Larry Summers, who has been particularly dour on the prospects for a soft landing, sounded some uncharacteristically positive notes on Twitter after that inflation report:
As Summers notes, with its rapid rate hikes and determined language about keeping rates at an elevated level until the job is done, the Fed has had increasing success at convincing market participants that it's for real: that rates will peak higher than people thought (more like 5% than 4%) and stay there for somewhat longer. This in turn has made the Fed’s policy more effective — by more successfully influencing expectations about future interest rates, the Fed is having more effect now at cooling the economy and tempering inflation, asdescribes. There has also been some good news from the supply side: oil prices have continued to moderate, reducing the economic pain associated with this process of cooling demand.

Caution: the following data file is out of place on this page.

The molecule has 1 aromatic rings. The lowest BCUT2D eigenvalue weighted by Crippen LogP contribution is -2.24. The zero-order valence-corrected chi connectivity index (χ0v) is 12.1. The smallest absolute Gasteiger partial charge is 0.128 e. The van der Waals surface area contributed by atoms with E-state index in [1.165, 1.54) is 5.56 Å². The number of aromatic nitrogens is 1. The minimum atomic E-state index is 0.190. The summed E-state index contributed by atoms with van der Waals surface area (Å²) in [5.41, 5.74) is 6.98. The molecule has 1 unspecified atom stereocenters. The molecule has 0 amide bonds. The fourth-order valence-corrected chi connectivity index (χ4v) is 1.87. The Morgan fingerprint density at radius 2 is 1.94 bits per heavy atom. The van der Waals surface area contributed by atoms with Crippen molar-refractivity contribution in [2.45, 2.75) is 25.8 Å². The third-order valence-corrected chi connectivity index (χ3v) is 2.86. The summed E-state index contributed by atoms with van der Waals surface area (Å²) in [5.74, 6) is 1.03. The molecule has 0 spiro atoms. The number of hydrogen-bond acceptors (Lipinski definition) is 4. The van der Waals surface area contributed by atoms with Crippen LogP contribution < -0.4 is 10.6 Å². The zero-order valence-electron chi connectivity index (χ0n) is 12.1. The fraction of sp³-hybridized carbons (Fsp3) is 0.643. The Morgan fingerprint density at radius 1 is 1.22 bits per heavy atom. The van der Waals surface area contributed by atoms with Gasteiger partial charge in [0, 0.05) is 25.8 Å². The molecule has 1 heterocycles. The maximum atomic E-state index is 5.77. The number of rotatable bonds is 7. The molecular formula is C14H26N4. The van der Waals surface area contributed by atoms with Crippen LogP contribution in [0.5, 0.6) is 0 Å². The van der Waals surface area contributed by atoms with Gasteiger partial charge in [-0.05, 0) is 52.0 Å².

The nice thing about the Fed’s new, less-rosy projections is you don’t have to squint at them to see how they can work. Compared to three months ago, we have better signs that inflation is already moderating, stronger expectations that tight monetary policy to force that moderation will continue, and less optimistic projections about what that means for growth and employment. Over the course of the fall, the bulls have gotten more realistic and the bears have seen some reasons not to be so dour, and that means expectations are converging on a landing that is, to borrow a term from Jay Powell earlier this year, “soft-ish,” while also very plausible. Personally, I’ll take it.
I’m a little bored of the most recent Twitter controversies, but I do have some brief observations to make here.